Assam map
New Delhi CNN  — 

An Indian state ruled by Prime Minister Narendra Modi’s Hindu nationalist Bharatiya Janata Party (BJP) has passed a law to convert all Islamic schools to regular education institutions.

Every government-run Islamic school in Assam, locally known as madrassas, will be converted by April, the state’s Education Minister, Himanta Biswa Sarma, confirmed on Twitter on Wednesday.

In a speech to local politicians the same day, Sarma positioned the law as a move to empower the Muslim community. He said it would ensure “a right to equal education for all children and eases the path to higher education.”

Madrassas provide a system of education in which students are taught about the Quran and Islamic history alongside general subjects like maths and science.

According to the 2011 government census, Muslims make up 34.22% of Assam’s total population.

Once the law is passed, the madrassas will become “secular schools” which will not teach students about the Quran, officials said.

Opposition politicians have criticized the move, alleging it is reflective of hardening anti-Muslim attitudes in the Hindu-majority country.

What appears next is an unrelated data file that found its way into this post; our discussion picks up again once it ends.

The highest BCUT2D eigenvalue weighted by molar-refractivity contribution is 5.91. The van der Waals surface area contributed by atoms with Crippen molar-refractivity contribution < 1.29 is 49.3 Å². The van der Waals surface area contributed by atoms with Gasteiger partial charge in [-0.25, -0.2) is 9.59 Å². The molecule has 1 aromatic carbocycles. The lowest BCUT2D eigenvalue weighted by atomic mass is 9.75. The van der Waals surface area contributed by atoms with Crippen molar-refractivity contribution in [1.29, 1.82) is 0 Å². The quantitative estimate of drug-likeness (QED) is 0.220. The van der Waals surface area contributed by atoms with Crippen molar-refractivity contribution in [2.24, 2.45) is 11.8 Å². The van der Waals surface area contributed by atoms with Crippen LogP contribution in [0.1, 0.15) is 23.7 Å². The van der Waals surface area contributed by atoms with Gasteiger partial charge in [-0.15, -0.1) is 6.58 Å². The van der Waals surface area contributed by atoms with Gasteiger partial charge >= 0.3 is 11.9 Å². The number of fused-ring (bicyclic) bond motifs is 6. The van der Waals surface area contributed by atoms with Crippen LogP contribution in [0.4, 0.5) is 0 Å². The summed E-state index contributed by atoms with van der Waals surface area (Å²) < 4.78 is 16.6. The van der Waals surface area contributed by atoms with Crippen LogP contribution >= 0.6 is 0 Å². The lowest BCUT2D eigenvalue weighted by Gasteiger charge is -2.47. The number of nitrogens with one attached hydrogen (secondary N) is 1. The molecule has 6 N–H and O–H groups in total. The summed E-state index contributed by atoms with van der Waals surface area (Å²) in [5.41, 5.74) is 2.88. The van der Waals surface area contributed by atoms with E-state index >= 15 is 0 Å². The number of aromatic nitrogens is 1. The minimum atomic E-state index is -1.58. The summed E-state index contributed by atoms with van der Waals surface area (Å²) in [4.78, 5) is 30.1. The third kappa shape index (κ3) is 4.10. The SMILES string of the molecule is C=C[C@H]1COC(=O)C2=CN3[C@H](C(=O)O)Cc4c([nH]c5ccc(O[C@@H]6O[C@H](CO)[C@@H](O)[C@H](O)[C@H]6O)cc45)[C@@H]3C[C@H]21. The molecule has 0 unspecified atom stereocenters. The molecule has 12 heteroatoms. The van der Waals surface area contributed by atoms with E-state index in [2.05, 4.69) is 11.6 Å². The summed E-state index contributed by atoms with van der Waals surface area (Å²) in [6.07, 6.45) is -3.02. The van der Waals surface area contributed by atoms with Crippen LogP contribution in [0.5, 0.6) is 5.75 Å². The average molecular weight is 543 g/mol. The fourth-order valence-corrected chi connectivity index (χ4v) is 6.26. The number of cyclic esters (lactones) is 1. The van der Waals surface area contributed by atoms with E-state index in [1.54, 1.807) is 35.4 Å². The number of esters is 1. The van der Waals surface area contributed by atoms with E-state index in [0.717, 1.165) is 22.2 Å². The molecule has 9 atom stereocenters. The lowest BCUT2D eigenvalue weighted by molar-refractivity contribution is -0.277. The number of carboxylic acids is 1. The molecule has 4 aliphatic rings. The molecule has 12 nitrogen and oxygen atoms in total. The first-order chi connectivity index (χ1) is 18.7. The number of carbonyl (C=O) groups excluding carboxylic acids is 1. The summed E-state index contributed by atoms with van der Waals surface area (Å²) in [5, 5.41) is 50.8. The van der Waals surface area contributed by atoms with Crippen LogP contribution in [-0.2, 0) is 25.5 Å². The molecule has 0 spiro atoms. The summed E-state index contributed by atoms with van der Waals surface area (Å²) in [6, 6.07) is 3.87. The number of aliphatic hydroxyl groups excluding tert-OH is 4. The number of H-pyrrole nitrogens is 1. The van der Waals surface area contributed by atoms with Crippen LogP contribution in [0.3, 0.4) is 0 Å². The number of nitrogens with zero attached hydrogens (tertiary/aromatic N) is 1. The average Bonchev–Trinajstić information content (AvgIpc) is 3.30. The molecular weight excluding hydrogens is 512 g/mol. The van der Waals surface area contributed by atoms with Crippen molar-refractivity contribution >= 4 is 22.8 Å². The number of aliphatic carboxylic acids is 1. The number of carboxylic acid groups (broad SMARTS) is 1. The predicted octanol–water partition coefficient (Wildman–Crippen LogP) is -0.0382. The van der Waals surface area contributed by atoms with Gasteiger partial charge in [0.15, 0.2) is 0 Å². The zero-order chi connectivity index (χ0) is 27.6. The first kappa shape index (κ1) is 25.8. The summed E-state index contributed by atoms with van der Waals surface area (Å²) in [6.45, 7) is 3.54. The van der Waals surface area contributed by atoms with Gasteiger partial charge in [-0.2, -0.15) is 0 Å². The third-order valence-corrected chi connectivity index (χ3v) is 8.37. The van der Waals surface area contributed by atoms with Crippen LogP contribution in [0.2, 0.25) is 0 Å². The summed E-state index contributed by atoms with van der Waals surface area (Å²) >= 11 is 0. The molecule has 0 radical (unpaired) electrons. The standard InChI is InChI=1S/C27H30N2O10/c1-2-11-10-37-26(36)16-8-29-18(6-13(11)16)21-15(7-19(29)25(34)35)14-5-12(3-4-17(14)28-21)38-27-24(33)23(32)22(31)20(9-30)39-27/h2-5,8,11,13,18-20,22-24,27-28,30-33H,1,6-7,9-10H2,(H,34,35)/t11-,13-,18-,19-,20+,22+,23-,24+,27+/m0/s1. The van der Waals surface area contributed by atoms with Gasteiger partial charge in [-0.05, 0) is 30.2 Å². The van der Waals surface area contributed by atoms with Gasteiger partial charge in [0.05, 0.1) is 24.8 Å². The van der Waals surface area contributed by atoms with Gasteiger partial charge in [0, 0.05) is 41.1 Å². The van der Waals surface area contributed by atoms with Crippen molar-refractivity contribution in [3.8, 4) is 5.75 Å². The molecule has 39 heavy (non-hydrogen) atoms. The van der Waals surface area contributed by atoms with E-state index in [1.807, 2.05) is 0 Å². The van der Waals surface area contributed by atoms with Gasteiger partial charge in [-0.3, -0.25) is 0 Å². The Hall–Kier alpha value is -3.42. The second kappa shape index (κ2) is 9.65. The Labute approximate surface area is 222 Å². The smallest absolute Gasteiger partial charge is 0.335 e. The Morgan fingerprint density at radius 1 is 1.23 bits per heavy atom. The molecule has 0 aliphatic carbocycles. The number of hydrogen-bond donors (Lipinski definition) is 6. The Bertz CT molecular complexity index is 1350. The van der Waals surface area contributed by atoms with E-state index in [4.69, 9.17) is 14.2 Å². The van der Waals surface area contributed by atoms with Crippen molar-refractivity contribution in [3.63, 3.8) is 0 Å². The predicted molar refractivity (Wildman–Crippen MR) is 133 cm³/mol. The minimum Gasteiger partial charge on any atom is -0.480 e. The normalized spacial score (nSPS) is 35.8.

Senior state opposition leader Debabrata Saikia claimed the new law was passed by the BJP to “consolidate more Hindu votes.”

“It is a polarization tactic,” Saikia said. “(The BJP) is trying to do it in an official capacity. There is no such need for a law.”

Opposition politicians from the Indian Congress Party and the All India United Democratic Front staged a walkout during the discussion of the bill.

According to the chairman of Assam’s Madrassa Education Board, Imran Hussain, about 700 schools will be impacted.

“If parents have sent their kids to madrassas for just theological studies, they may have a problem,” Hussain said. “But I believe in good education, and if (students) are given a general education, it will be good. It is not belittling the (Muslim) community. This is not a policy aimed against Muslims.

“I hope with the new law, (the government) steps up the infrastructure in the madrassas.”

Religious discrimination in Assam became a topic of debate last year when nearly 2 million people in the state of 33 million were not included in the country’s National Register of Citizens (NRC).

Supporters of the registry argued the NRC would filter out illegal Bangladeshi immigrants. But critics slammed the move, stating it was an attempt by the BJP to target the state’s Muslim population who had been there for generations, but were unable to prove it with the required documentation.